I discovered them [the draw bridges] when returning to Seneca St. after a day’s work on "Three Boats in Winter" (1933) The time never seemed ripe to do them, however until this year. I made one trip in to look over the subject, and received a new thrill. An attack of lumbago delayed starting, but finally I felt equal to the task and went in. What a delight! what a joy it was ! The subject "over-powered me." I fell in love with it, and a great happiness came over me. (Early in the thinking about these bridges, the title "Black Iron" occurred to me as a suitable one.) It was difficult working, that first day, but I rejoiced in all the handicaps. For example the ground had not settled yet from the spring thaw, and where I stood it was all sand; engrossed in my work I did not know how treacherous it was until I went to step backward and could not move my feet at first; and I had great difficulty with-drawing them. One of the workers on the bridge seeing my predicament, went and got two box-ends for me to stand on. Then there was the wind from the south-west strong and gusty, with occasional spatters of rain; my easel was not well anchored, the legs sank in the sand loosening the guy-ropes etc. Nothing seemed to matter on this first day. By mid-afternoon the rain increased so much that I had to quit painting; but I had the main lines all blocked in, and the immense black counter-weights practically painted.
On another day a strong cold wind came out of the East; by afternoon a cold rain began to fall which soon changed to snow. The great flurries of snow-flakes as they passed the large black counter-weights were beautiful. Another time, the bridges lifted to allow a lake-freighter to go through, a fine sight.
American painter, Thomas Hart Painter studied at the Academie Julien in Paris from 1908 to 1911. He then settled in New York and painted in the Synchromist style of his schoolmate, Stanton Macdonald-Wright. In 1920, Benton switched to the Regionalist style, depicting scenes of American life. He became the director of the City Art Institute and School of Design in Kansas City, Missouri in 1935 and remained there for the rest of his life. After the decline of Regionalism, Benton began painting scenes of American history. He also wrote two autobiographies titled “An Artist in America” and “An American in Art.”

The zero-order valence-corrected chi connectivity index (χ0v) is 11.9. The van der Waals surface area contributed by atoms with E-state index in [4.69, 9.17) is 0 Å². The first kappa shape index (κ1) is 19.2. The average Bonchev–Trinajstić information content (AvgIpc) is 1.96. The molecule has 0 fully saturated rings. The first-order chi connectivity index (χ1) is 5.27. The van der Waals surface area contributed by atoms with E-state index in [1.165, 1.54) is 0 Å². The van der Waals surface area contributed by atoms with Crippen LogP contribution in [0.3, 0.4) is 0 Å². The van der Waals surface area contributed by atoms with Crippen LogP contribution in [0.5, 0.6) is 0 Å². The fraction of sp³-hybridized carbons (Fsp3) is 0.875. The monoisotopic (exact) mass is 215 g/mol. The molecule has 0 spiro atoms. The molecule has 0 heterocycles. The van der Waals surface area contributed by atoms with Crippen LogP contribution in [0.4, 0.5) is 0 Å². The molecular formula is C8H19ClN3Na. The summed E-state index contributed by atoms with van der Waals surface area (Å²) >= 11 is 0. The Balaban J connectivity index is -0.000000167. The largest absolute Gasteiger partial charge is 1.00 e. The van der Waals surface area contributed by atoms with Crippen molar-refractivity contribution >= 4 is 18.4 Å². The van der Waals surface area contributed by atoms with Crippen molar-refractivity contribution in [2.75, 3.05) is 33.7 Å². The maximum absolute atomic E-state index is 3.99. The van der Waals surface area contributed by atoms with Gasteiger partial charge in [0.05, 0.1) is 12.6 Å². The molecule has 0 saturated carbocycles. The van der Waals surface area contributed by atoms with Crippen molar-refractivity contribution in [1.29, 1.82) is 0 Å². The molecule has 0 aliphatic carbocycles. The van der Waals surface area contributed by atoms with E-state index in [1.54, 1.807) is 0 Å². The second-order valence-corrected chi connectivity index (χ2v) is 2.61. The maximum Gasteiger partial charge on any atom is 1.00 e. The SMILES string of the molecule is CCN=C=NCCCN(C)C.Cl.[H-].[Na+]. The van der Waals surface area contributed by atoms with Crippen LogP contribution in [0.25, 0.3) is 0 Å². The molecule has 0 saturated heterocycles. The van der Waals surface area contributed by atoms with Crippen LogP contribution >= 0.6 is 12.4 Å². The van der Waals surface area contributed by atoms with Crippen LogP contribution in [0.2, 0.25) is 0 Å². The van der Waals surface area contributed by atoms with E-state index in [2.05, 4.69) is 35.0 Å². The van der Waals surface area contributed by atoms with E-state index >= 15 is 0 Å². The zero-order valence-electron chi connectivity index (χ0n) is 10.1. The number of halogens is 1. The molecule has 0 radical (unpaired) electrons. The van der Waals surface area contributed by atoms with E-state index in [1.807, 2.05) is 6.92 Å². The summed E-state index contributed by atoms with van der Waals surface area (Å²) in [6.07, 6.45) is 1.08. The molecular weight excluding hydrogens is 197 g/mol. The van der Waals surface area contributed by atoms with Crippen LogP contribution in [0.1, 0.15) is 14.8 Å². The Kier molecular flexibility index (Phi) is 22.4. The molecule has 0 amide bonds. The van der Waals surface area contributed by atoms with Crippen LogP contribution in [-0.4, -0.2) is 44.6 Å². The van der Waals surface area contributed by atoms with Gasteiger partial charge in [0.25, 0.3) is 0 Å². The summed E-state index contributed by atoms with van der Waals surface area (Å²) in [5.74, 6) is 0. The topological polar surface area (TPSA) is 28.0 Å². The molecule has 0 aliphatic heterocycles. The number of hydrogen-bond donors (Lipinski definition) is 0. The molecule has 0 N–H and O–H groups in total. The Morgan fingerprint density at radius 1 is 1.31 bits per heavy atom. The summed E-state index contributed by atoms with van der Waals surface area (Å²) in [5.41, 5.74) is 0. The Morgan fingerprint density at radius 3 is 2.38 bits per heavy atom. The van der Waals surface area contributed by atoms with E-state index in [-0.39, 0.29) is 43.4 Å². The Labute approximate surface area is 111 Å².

Sitting alone in the studio, the artist is surrounded by a mirror, sketches, and/or photographs, preoccupied with composition. The images look familiar; they are the artist’s own likeness. Creating figurative imagery requires hours of observation and the technical study of accurate human proportions and facial expressions. Time spent perfecting a craft and mastering a variety of media gives an artist the tools necessary to capture a model’s likeness. Artists working figuratively frequently turn to the most available model present in the studio. Themselves.
The talk is in conjunction with the exhibition “Rembrandt, Van Dyck, Gainsborough: The Treasures of Kenwood House, London,” a collection of important European paintings amassed by Edward Cecil Guinness, Lord Iveagh, that has traveled the United States while the British government-owned Kenwood House undergoes renovation.
According to researched published this year by Paula Fogarty (who quotes extensively from Scallen's work, "Rembrandt, Reputation, and the Practice of Connoisseurship"), the brewery owner collected 220 works in only five years, between 1887 and 1891, and another 18 between 1894 and 1908. Art dealers must have been beside themselves. Among the purchased works were 36 paintings by Sir Joshua Reynolds, 22 by George Romney, 15 Gainsboroughs and 32 Flemish and Netherlandish works, including the Rembrandt and a Vermeer, which, sadly, is not included in the exhibit at the Arts Center.
The talk ought to fascinating, and could be followed up by dinner, shopping and, of course, a look at the exhibition, since the Arts Center will remain open until 9 p.m.
And now for some sculpture as part of the "50 Works, 50 Weeks, 50 Years" exhibit in the Arkansas Arts Center atrium: "Matteo," by Iowan Daniel Rhodes (1911-1989). The wood-fired stoneware piece, selected for exhibition by Keith Melton, preparator and assistant registrar, was acquired in 1987 through the Decorative Arts Museum Fund.
this is fantastic.. Stаrt wоrĸing at հom℮ with Gооgl℮!. witհоսt а dоսbt its tհ℮ mоst-соmfоrtаbl℮…
Yes, I think she has a lot of surprises in store for us!
Leslie, when we saw on the evening news several days ago that Rockwell's "Saying Grace"…
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